Class 5.2 Organic Peroxides (AS2714-2008 – The storage and handling of organic peroxides)
Our indoor organic peroxides safety cabinets are specifically designed and manufactured in Australia to meet the requirements of AS2714-2008: The storage and handling of organic peroxides.
AS2714-2008 places restrictions on storage quantities of organic peroxides indoors. The maximum limit for storing Class 5.2 organic peroxides within an indoor safety cabinet is 100L. Accordingly, the three sizes of safety cabinet available for class 5.2 organic peroxides are 30L, 60L and 100L capacity.
Organic peroxide safety cabinets feature self-closing door with pressure release catches, double wall construction with 40mm thermal barrier and vent ports with integral flash arrestors fitted on each side.
Organic peroxides are oxidising agents and are relatively unstable by nature. Oxidising agents are non-combustible on their own, but the oxidation process can produce heat, fires, and gas. Oxidising agents can provide oxygen that is needed to sustain combustion. However, organic peroxide may combust on its own. While there is a notable difference between the two, both organic peroxides and oxidising agents should be handled with care and stored carefully.
Organic peroxide is very sensitive to heat and is therefore prone to decomposition by burning. Due to its highly unstable nature, businesses handling and storing such substances must comply with AS2714-2008 when storing organic peroxide indoors.
When organic peroxide ignites, flames caused by this ignition can cause damage to your property due to the flames it will generate. Additionally, people in the vicinity of ignition may suffocate.
Further, even when no ignition occurs, organic peroxides are highly toxic and can cause irritation to the skin, eyes, and the mucous membranes. You should not attempt to handle organic peroxide without any personal protective equipment (PPE) or risk causing bodily injuries.
Failure to store class 5.2 organic peroxides requires them to be handled and stored safely. Australian businesses using this substance are required by law to use compliant indoor storage cabinets in accordance with AS2714-2008. Also, taking into consideration the maximum limit or amount of 100 litres that can be stored in a particular indoor site at any given time.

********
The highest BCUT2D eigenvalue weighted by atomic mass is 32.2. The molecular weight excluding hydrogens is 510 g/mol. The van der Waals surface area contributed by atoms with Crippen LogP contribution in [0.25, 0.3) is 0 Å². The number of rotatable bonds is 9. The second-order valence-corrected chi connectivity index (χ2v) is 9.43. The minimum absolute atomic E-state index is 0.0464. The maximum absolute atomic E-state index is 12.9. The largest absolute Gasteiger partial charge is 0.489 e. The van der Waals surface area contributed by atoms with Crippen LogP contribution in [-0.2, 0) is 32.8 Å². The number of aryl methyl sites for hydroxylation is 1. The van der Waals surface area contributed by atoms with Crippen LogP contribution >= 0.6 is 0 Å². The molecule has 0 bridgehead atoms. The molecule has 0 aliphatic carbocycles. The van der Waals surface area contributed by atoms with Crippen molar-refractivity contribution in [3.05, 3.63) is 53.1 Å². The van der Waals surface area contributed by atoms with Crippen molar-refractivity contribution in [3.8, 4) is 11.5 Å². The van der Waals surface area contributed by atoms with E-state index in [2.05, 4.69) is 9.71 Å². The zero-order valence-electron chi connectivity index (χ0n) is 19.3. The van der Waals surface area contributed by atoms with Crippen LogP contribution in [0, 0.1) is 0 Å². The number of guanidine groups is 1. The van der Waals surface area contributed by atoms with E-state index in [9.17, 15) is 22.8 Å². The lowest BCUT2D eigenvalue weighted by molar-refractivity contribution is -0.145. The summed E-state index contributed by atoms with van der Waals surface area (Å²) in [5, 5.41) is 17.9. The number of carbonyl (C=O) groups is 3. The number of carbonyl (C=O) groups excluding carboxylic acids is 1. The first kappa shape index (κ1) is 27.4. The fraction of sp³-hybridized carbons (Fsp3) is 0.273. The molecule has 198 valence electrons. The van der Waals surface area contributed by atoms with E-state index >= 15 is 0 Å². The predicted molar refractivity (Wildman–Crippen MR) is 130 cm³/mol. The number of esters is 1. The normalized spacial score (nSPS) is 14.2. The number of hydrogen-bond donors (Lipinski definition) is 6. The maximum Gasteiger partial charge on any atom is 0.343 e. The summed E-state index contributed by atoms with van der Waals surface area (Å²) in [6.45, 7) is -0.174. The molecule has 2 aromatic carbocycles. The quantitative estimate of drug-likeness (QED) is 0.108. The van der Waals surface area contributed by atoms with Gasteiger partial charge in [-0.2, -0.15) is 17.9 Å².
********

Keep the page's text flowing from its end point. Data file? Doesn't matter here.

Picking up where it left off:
The compliant storage and handling of organic peroxide is outlined AS2714-2008. These standards were put in place to promote a high level of safety where these dangerous goods are stored or handled.
Severe chemical reactions caused by organic peroxides can be avoided by using safe and compliant organic peroxide cabinets that adhere to Australian Standards.
Construction: WSSA Indoor Organic Peroxide Cabinets come in 30, 60, and 100 litre capacities are All-Australian Made and built for Australian conditions. All our Indoor Organic Peroxide Cabinets meet and fully comply with AS2714-2008 – The storage and handling of organic peroxides.
They are built with a double wall construction integrated with a 40 mm thermal barrier. They also feature vent ports with integral flash arrestors that are fitted on each side of the cabinet.
And also to comply with stringent Australian Standards, safety and warning signage are also put in place.
Brief Primer about Organic Peroxides
Organic peroxides are primarily used in the synthesis and the modification of polymers, in health care and sanitation applications. The modification of polymers by use of organic peroxides adds and/or improves desirable characteristics to the polymer, which includes thermal stability.
Plastics and rubber industries are the primary users of organic peroxides. Organic peroxides and its formulations and mixtures are used in the manufacture of a variety of plastics and construction materials.
On its own, organic peroxide and its formulations are thermally unstable, can be toxic and corrosive. This means that this substance will self-react once exposed to certain temperatures. Following the restrictions specified in AS2714-2008 is not only recommended but must be extremely adhered to. Proper storage and handling practices effectively reduces the risks that are associated with handling organic peroxide formulations.
When organic peroxide decomposes, they form byproducts that may include gases such as small hydrocarbons and carbon dioxide. Though these gases are burned off in any fire, some may be carried up in plumes of smoke due to incomplete combustion.